Duplex ultrasound is often the initial non-invasive vascular imaging obtained for patients with suspected peripheral arterial disease. It is also able to identify aorto-iliac/femoral arterial disease by measuring peak systolic velocity. The limitations of this study is that this is operator dependent and limited by staffing hours and availability.

CT Angiogram Runoff

CT angiogram run-off can image from the aorta to the bilateral lower limb extremities with a contrast bolus, identifying locations of obstruction in the blood vessels. The limitations of this study include reduced accuracy for distal vasculature, the use of contrast bolus in patients with renal impairment, and artifacts in scans for those with metal stent placements.

Digital Subtraction Angiography 

Catheter-based digital subtraction angiography is the gold standard for the diagnosis of peripheral vascular disease. The limitations of this study is that this is operator-dependent and is an invasive procedure with risks including access site haematomas, vascular dissection and thromboembolism.

Management

Supportive Management

This is focused on the optimisation of risk factors and medical conditions as well as prevention of complications of peripheral vascular disease:

  • Smoking cessation and exercise therapy
  • Allied health involvement, specifically physiotherapy and podiatry
  • Optimisation of diabetes with Endocrinology involvement
  • Optimisation of atherosclerotic disease (antiplatelets, lipid-lowering therapy, anti-hypertensives

 

Definitive Management

If there is persistent symptoms despite compliance with risk reduction strategies and supportive management, they can be referred for interventions which include:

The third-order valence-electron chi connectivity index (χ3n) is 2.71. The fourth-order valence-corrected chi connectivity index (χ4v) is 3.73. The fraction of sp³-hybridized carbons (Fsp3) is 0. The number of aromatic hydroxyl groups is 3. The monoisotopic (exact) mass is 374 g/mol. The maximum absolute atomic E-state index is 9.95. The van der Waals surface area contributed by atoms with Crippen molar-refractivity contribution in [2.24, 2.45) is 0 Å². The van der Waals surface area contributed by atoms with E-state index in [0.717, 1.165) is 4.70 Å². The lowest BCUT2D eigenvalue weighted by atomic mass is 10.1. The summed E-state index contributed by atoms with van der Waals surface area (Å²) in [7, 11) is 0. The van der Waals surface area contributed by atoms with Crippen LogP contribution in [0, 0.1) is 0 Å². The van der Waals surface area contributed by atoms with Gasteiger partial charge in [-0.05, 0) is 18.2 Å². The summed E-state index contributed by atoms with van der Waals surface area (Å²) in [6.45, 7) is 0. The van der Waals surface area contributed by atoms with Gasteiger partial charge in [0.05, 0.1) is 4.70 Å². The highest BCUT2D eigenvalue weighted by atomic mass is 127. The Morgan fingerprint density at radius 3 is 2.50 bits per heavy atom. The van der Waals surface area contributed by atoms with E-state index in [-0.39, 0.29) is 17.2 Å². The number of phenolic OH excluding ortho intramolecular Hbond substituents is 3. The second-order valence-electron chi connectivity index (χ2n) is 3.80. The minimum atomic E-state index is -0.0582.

• Percutaneous intervention
    • Minimally invasive procedure that typically involves accessing the femoral artery to guide the placement of a balloon and/or stent
  • Surgical revascularisation 
    • Invasive procedure that involves suturing a autogenous vein or prosthetic material onto an appropriate vessel above and below the arterial obstruction

 

They can also receive a hybrid of the two interventions, depending on the location and the extent of the patient’s disease.

 

References

Uptodate, Clinical features and diagnosis of lower extremity peripheral artery disease, “https://www.uptodate.com.acs.hcn.com.au/contents/clinical-features-and-diagnosis-of-lower-extremity-peripheral-artery-disease” 

 

Uptodate, Advanced vascular imaging for lower extremity peripheral artery disease,  “https://www.uptodate.com.acs.hcn.com.au/contents/advanced-vascular-imaging-for-lower-extremity-peripheral-artery-disease” 

 

Uptodate, Noninvasive diagnosis of upper and lower extremity arterial disease “https://www.uptodate.com.acs.hcn.com.au/contents/noninvasive-diagnosis-of-upper-and-lower-extremity-arterial-disease” 

Uptodate, Management of claudication due to peripheral artery disease “https://www.uptodate.com.acs.hcn.com.au/contents/management-of-claudication-due-to-peripheral-artery-disease